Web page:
This brings us to a genre of headlines that appeared during the last few days: “Israel alone”, “Israel stands alone”, “Israel will go it alone”, etc. Granted, it does not carry the same resignation as, say, “Israel isolated”, or “Israel pariah state”. I guess things could be worse. But is it as bad as it seems, and if it is, does it have to be? That, dear ex-Muslim, is down to us.

Another phenomenon of the post-7 October world is respectable journalists doubting whether Hamas can be eradicated. It is a fair question, but listen more closely, and you quickly discern that the basis of the doubt is whether “the ideology” can be eradicated. Sometimes “the ideology” is stated as “the Hamas ideology”. What a mystery. What could this “Hamas ideology” possibly be? No one will tell you that Hamas is actually an Arabic acronym for the Islamic Resistance Movement (sound of air drawn in through the teeth). A bit too direct; very little ambiguity to hide behind. Let’s just stick with the ideology of the acronym, rather than the ideology of the full name.

Such coyness when it comes to Islam, unfortunately, also afflicts Israel, where the complete range of rose-coloured spectacles are available, all the way from “political Islam” to “Islamist jihadism”. Very few want to openly say “Islam”, so Islamic Resistance Movement remains hidden behind Hamas. As a corollary, they must always hide “Muslim” behind “Arab”, in the same way the British, in their rape gang epidemic, tried very hard to hide “Muslim” first behind “Asian”, and when that failed, they stuck it behind “Pakistani”, which did not work either. Hiding rape behind grooming still seems to be holding, more or less.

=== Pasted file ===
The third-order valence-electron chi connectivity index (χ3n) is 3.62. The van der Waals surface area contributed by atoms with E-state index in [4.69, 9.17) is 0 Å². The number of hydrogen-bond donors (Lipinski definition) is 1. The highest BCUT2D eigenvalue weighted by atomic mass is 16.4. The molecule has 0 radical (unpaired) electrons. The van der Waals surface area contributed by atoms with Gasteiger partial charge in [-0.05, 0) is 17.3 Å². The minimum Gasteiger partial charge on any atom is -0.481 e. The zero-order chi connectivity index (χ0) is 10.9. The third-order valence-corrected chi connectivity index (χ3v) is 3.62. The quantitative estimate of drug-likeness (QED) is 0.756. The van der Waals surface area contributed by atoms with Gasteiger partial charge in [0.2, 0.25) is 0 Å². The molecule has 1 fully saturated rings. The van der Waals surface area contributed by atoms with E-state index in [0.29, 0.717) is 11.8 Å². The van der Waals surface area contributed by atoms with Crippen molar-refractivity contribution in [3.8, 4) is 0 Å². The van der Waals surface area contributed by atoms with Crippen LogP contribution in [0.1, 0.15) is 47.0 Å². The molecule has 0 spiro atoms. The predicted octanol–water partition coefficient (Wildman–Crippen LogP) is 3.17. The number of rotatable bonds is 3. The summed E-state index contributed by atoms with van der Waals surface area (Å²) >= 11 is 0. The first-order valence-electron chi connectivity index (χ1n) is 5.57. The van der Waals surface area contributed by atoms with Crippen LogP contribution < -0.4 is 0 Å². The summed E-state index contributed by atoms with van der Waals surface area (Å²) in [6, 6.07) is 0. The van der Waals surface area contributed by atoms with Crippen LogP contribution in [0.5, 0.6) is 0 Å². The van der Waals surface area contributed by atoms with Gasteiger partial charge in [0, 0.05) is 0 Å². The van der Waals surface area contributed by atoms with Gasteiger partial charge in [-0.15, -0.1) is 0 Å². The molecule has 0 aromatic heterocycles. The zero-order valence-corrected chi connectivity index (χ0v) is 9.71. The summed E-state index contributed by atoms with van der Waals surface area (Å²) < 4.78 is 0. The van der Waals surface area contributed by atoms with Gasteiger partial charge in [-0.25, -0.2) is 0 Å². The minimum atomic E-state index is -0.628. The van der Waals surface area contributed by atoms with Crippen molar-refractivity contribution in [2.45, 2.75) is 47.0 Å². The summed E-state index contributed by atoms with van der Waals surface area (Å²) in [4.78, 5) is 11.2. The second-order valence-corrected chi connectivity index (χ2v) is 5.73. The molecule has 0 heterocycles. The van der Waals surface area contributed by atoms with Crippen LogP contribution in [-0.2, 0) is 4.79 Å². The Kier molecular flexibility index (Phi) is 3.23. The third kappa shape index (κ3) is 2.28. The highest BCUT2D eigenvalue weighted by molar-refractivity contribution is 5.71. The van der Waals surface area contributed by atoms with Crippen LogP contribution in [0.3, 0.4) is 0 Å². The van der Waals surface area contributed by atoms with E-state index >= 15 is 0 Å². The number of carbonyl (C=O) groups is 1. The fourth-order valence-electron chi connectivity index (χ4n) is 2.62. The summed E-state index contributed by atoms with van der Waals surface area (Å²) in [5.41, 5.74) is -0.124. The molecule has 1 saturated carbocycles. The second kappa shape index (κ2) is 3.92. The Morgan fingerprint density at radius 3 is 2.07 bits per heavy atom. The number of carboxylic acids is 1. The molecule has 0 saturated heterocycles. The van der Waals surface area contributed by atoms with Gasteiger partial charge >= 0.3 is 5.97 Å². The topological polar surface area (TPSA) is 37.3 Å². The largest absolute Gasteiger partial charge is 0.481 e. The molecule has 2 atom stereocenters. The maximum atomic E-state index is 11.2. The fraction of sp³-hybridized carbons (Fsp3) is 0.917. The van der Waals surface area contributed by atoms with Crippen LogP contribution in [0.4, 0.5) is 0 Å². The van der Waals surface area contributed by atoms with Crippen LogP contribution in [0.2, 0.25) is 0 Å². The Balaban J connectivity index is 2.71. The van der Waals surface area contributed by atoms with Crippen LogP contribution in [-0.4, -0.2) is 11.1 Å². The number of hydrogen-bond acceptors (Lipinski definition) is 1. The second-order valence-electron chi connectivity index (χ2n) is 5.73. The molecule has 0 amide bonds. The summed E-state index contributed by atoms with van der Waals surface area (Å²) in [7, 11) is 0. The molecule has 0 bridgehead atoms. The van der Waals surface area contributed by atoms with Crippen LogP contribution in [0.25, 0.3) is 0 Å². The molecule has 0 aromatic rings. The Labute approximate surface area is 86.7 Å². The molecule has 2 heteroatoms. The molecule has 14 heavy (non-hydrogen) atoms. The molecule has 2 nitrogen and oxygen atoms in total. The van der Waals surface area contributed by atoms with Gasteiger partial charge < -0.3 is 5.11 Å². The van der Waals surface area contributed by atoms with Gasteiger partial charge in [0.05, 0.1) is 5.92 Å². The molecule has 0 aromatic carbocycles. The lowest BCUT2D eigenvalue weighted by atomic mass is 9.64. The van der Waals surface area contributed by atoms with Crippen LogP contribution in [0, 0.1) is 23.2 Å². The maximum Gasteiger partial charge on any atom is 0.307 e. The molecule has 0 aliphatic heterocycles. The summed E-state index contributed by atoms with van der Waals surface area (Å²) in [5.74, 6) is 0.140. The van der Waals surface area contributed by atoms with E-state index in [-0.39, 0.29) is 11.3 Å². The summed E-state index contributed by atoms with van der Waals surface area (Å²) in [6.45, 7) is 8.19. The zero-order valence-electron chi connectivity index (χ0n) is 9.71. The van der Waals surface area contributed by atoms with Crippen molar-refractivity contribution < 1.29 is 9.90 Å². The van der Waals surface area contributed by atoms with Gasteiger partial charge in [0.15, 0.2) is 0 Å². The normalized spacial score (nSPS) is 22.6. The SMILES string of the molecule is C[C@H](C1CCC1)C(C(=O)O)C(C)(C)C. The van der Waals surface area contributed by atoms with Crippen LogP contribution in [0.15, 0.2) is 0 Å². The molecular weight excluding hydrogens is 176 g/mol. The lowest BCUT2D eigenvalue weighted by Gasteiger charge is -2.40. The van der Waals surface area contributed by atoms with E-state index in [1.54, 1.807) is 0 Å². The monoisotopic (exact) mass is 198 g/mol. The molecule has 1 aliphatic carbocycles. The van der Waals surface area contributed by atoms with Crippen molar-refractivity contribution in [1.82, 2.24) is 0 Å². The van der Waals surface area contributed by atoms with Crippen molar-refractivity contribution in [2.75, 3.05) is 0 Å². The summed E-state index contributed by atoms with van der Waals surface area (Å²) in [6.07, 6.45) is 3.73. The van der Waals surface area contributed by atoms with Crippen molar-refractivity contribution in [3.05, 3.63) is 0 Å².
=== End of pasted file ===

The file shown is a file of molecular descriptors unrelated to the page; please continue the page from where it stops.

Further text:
In the same way that Islamic Resistance Movement gets too uncomfortably close to saying Islam, so saying ex-Muslim, or former Muslim, gets too close to not only saying Muslim, but implying that there is something wrong with being Muslim. Apostatising from Islam implies that there is something wrong with Islam. If apostasy from Islam is acknowledged, then what becomes of Islamism? We’ve got to have our Islamism. How else do we protect our friendly Muslims, behind whom we hide our sentimentality and cowardice? For some unfathomable reason, ex-Muslims just will not call themselves ex-Islamists.

Deep down, they grudgingly admit that these apostates are not spiteful, they might just be more honest than those who peddle in “Islamism” and “political Islam” are willing or able to be. Ex-Muslims smudge the rose-coloured spectacles, and so Jews in general and Israelis in particular, are unable to admit that the one friend they cannot afford to shun is precisely the one who knows Islam from the inside, and the one uniquely placed to save the Jews, save their state and save civilisation.

Not all former Muslims are there yet, and many will not get there, but as long as we do not fear honesty, we will need neither “community” nor ex-Muslim cult in which to seek comfort (we most certainly do not need the Left), and we will see clearly that we had abandoned the greatest threat to civilisation. We will see that now that we are former Muslims, our greatest contribution to the world is to defend civilisation.

Contemplate this question and it becomes clear why the genocide hadith exists, and why we, apostates from Islam, must make our knowledge and experience of that horrific ideology available to the Jews so they may protect themselves and Israel from what we know is coming, even if they do not. We will be rebuffed, sometimes even rudely. But this question is bigger than the individual ignorant Jew, or the naïve Jew, or the coward Jew. This is why apostasy from Islam is consummated in unwavering support for Israel. No one but us, former Muslims, can help the Jews save civilisation.


  1. Abdulaziz Sachedina, “What happened in Najaf?” [no date, presumed late August 1998] http://islam.uga.edu/sachedina_silencing.html